Space Planning a Room

A quick guide to space planning a room.

It may seem like a natural process for some but space planning can be difficult for many people. If you are moving in to a new space or just rearranging a room, there are steps you can take to make the process less confusing.

The first step will be to realize the function of the room. Is it a formal sitting room with no real function other then to simply relax and visit with friends or is it a hang out room for great movie watching? Does it serve more than one function? Some rooms need be good for a family gathering area but also need to include a computer desk for work. Realizing the function will help you decide what pieces you need to incorporate in the room to make the functions possible.

After deciding what absolutely need to be in the room, choose a focal point. A focal point is what your eye is most drawn to in a room. A focal point can be an architectural feature of a room or may be the television, if that is the main function of the room. A focal point may also need to be created if there is not an obvious one. Here are some examples of focal points.

In this room the focal point it mandated by the architecture. A fireplace will almost always be the natural focal point. It could be a secondary focal point if this room were to have and entertainment center on another wall. In this room they have enhanced the focal point with prints, accessories and in the way the chairs are arranged around the focal point.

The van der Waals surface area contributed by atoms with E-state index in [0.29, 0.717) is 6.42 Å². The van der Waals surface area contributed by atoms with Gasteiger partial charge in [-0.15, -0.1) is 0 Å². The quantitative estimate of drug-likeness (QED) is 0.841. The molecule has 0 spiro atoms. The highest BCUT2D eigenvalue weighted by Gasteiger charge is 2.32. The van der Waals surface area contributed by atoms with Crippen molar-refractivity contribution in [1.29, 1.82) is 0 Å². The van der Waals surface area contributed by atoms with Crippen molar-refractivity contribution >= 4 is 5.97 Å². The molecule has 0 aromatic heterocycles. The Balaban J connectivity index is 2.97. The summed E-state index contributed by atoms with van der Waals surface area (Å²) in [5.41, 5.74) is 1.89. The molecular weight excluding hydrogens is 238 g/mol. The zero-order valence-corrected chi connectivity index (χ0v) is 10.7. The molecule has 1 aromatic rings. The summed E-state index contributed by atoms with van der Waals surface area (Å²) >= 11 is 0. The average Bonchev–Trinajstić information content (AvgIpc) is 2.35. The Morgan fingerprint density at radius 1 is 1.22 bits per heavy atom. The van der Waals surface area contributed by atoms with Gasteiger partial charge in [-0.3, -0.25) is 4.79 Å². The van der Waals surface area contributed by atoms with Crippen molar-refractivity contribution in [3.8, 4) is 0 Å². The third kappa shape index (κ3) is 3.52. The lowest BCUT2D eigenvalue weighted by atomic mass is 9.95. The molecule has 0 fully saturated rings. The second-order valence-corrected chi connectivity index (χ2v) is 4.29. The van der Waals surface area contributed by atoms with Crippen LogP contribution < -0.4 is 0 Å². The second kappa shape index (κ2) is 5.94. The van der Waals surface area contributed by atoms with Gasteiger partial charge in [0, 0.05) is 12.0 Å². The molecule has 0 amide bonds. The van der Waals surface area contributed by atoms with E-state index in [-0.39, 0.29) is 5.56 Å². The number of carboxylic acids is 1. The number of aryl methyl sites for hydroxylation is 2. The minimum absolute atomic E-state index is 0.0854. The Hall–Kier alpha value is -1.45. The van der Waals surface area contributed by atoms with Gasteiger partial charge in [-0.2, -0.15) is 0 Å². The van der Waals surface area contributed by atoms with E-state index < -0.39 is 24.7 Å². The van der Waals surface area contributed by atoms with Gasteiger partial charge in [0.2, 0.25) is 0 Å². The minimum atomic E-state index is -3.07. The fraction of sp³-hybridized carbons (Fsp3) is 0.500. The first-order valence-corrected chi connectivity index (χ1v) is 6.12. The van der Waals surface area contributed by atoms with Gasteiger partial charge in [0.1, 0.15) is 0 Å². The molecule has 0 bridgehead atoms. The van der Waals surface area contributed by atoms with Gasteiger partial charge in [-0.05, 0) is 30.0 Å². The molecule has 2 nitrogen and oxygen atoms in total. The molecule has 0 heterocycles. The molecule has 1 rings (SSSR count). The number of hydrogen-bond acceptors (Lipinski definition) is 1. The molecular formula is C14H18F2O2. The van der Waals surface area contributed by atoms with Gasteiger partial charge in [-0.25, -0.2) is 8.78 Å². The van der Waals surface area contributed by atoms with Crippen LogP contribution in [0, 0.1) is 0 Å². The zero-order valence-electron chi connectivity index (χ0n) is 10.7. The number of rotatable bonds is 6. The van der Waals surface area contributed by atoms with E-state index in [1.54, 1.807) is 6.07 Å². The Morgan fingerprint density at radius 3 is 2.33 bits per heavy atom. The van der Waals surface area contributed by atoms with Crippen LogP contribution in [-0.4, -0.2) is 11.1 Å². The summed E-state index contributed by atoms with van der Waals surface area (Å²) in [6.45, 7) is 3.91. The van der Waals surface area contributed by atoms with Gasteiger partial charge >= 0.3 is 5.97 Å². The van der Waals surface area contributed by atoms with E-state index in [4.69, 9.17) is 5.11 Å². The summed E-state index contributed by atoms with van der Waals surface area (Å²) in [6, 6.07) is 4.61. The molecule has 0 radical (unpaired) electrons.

The focal point in this room is easy to find. This room did not have a natural focal point so one was created by using an interesting shape and a color that really adds a punch to the room.





Focal points can also be created with your furniture. Selecting a color that pops or using and interesting texture will draw your eye to your furniture. In a bedroom, the bed will almost always be the focal point.






If the focal point requires the furniture to be arranged around it, start with that. For example most families want the bulk of their furniture to face the TV for optimal viewing.

It is helpful to locate traffic pattern before placing your furniture. Remember that you will need a minimum of 3 feet for any main flow of traffic. Some rooms are called dead end rooms like in example 1; others may have more than one traffic pattern like in example 2.

Example 1

Example 2

After the large items have been place you can start filling in with the smaller items.

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